Motoring on the High road in Ladakh is measured by the Passes crossed. As one drives from Manali the passes reach further up in the sky; Rohtang La (13050’), Baralacha La (15230’), Lachulung La (16600’), Chung La (17300’), Taglang La (17600’) and finally the Khardung La (18300’). Once atop one is tempted to let out a high pitched “La, La, Lah, La La La la”. I tried that once, but the choughs were not amused and several of them took off, startled.

Visiting the several hilltop-perched and enchanting monasteries is a must in Ladakh. These are now cleaner, brightly painted, organized with spacious car parks and have tourists thronging to them like bees to a hive. Entry fees have been enhanced and local crafts and foods are available. Prayer wheels, small, medium and extra large have been appropriately installed and keep spinning out concentric, silent waves of “Om Ma Ne Pad Me Hum”. The monks look happier, rounder and less other worldly.

Like elsewhere in J&K, Ladakh has its share of Army presence. One encounters longish convoys of somber, green-colored army trucks, moving in file with their bodies swaying and lurching as they negotiate stony culverts and swiftly flowing snow melt in streams. The Army presence is said to have boosted the local economy and people get things like “milkmaid” (Not them. It’s sweet canned milk, silly!), and green vegetables even in the dead of winter, not to mention several hours of electricity. Extensive use of kero-heaters to battle sub-zero temperatures does leave that lingering kerosene smell in their quarters, though.

Leh town was bustling. Packed with actively curious tourists and their oxygen starved elders; the markets and restaurants were full. Expectedly, vada/dosa and Guju food is now available at 12600’. Bar-be-cued mutton and seekh kebabs from roadside vendors on the City Center market are a delight, as is the local thupka. The afternoons in Leh can be hot with the ultra-violet rich sunshine boring into you. Fleeing the heat, I discovered a street full of barber shops and decided to get me a crop. The barber spoke chaste Punjabi and on being asked that I wanted a “Lama cut”, he grinned noiselessly, displaying his full denture with two dazzling gold teeth. Then said, “Aaoji, Aaoji, eh taan saada roz da kam haiga” (Come, come, this is routine for us!). I wondered if he knew the current price of gold.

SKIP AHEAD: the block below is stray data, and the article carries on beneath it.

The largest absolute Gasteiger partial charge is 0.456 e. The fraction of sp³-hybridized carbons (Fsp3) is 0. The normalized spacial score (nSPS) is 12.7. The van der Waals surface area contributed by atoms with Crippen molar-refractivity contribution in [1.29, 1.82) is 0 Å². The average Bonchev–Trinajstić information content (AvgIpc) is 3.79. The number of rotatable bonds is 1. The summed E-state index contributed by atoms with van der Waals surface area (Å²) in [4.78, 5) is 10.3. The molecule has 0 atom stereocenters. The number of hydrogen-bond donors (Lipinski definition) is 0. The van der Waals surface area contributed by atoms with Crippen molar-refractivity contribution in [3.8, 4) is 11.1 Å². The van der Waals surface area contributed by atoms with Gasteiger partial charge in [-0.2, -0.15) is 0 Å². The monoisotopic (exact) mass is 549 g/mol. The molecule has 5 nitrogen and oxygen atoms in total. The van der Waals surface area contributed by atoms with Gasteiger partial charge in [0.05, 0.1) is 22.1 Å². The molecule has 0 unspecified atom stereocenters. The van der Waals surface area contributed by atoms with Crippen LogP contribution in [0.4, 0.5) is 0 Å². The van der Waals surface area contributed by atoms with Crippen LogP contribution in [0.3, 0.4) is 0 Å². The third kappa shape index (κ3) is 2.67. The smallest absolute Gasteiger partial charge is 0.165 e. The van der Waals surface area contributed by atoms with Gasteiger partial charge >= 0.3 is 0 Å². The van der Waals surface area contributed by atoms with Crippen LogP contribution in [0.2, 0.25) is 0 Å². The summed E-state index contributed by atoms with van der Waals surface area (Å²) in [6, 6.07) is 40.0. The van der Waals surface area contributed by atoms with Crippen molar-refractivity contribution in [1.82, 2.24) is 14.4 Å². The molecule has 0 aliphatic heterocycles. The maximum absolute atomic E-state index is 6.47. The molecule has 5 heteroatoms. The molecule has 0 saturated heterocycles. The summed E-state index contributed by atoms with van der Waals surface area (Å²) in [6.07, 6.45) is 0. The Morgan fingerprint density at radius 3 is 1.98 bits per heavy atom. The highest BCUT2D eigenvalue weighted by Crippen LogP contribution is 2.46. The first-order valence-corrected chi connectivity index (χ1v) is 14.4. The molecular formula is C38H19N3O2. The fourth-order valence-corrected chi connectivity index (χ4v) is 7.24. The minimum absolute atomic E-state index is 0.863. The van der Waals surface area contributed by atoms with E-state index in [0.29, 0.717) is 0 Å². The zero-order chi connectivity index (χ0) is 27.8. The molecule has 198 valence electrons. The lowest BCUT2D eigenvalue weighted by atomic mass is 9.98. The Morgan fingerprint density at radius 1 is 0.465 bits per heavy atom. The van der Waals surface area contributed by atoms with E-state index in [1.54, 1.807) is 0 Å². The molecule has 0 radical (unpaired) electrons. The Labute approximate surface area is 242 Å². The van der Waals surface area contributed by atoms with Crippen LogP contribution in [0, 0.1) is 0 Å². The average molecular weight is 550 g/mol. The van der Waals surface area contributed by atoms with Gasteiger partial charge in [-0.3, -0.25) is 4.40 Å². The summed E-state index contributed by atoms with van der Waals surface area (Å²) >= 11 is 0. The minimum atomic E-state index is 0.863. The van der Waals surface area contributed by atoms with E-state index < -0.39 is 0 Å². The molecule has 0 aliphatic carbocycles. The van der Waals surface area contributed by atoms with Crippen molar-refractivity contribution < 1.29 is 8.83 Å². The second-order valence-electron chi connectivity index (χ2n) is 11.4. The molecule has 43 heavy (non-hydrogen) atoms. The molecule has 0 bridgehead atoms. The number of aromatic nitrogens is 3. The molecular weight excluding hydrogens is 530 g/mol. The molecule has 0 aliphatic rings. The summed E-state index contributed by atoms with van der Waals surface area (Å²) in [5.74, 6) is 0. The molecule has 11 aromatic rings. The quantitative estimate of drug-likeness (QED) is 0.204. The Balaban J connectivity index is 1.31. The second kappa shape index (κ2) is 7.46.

On our second day in Leh there was a scramble for petrol as a fuel scarcity rumor spread. This after every second truck on the highways to Ladakh happens to be a fuel tanker. The mornings in Leh are quiet and luminous as the Sun strikes those hanging around clouds and snowy summits encircling the town. Flights from Delhi and elsewhere come in and depart early as do military aircraft. It is quite a thrilling sight to watch the planes landing and takeoff.

On our way back, we collect some strings of prayer flags from the Passes, to put in our cars in the hope that they will flutter out prayers from heavens above when we race across the earthly plains below, remembering a paradise.

Nodnat is a forester, but has not been a very good one. But he does love to travel and walk the talk. He joined the Indian Forest Service in 1976,  and is now retired and lives in Kasauli, Himachal Pradesh.